Builders, Adapters, and Adopters
Even in cases where faculty adoption of OER was supported by one-time grant funding (i.e., they were getting paid extra), our observation across dozens of campus visits and faculty trainings is that faculty generally fall into one of three categories: builders, adapters, and adopters. Builders have the time, interest, and skill to create, aggregate, revise, and remix OER. Adapters have the time, interest, and skill to make minor tweaks to OER that have been previously packaged in order to work “out of the box.” Adopters simply use OER designed to work right out of the box, just as they found them.
We think the distribution of faculty among these groups is something like 1% builders, 7% adapters, and 92% adopters. (As per our previous research on the number and types of changes faculty made to Flat World Knowledge’s open textbooks, “as with Duncan (2009), we found that the rates of revision and remix were relatively low. Only 7.5% of textbook adoptions over a two-year period were adoptions of custom books. This indicates that while the ability to revise and remix sounds exciting, the number of those who take advantage of this opportunity is relatively small.”) A strategy targeting the 1% – even if it grew to include the next 7% – is unlikely to have the broad impact we all hope OER will achieve. The strategy we’re looking for has to include the 92% without constraining the other 8%.
The Mythical Surplus
Another issue relating to paying faculty is that, as many of us have experienced, the offer of additional funding does not add hours to the day. Many of these faculty are already so overworked and behind on existing commitments that even with a little sweetener they can’t find the time to engage in aggregating, revising, and remixing OER. The entire notion of faculty who would remix if only they were paid assumes a professoriate with surplus time and skill who are looking to maximize their return on the expenditure of that surplus. Unfortunately, that is not the life experience of many faculty. While I freely admit that it’s a terribly hard trap to avoid falling into, this approach seems to disproportionately favor faculty at schools that are much better resourced than their community college cousins.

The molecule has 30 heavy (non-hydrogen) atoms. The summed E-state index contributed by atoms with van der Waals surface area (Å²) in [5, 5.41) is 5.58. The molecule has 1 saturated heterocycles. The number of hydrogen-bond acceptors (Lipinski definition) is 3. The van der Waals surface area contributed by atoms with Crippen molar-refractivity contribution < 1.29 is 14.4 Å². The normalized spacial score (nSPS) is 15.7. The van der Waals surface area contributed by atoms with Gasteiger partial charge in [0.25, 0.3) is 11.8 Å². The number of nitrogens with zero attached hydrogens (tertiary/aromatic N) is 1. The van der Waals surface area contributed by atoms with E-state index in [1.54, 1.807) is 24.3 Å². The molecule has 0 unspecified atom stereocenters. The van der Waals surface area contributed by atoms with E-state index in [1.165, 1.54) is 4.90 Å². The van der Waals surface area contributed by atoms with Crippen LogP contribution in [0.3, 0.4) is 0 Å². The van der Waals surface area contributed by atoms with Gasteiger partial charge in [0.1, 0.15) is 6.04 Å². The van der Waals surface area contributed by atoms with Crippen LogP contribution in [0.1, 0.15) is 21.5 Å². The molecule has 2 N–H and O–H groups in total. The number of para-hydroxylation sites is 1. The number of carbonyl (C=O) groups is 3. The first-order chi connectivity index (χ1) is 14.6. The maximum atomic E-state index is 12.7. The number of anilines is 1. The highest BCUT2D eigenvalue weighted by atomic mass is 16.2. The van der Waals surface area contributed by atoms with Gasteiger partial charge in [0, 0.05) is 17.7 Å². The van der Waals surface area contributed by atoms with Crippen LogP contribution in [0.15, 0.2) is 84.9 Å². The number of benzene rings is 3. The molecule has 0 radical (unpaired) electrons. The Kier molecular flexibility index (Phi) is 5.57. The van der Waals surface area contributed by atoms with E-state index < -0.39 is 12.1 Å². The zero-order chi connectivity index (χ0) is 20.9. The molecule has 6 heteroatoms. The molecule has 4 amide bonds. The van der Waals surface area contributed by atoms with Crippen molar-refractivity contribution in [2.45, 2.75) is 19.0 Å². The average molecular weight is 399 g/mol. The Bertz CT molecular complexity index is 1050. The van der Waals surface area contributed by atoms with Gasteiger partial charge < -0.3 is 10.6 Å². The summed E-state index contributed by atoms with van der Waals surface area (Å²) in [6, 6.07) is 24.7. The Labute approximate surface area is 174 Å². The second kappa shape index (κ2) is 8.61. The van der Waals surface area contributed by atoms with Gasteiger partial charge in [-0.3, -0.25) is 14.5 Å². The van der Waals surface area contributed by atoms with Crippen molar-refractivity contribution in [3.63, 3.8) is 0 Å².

Incentives, Alignment, and Conflict
My final, and perhaps biggest, issue with paying faculty to adopt OER is the inherent misalignment of incentives it creates. For faculty who previously made their materials choices based primarily on what they thought was best for their students, we now throw money into the mix – “if you choose these materials, we’ll pay you!” And the incentive payment to the faculty member will inevitably be built into the cost which their students pay, raising the price for students in order to financially benefit faculty. Yuck. (Don’t most colleges have conflict of interest policies governing textbook adoptions that directly benefit faculty financially?)
I agree that there are costs associated with adopting OER – someone has to find, vet, properly attribute, load into the local platform, etc. the OER that will be used in classes. Sometimes a faculty member will have the time and skills to do this themselves. Sometimes an institution will provide these kinds of supporting services through the staff of their library and center for teaching and learning. Other institutions won’t have the internal capacity to provide these supports and will have to hire new people or partner with outside organizations for them.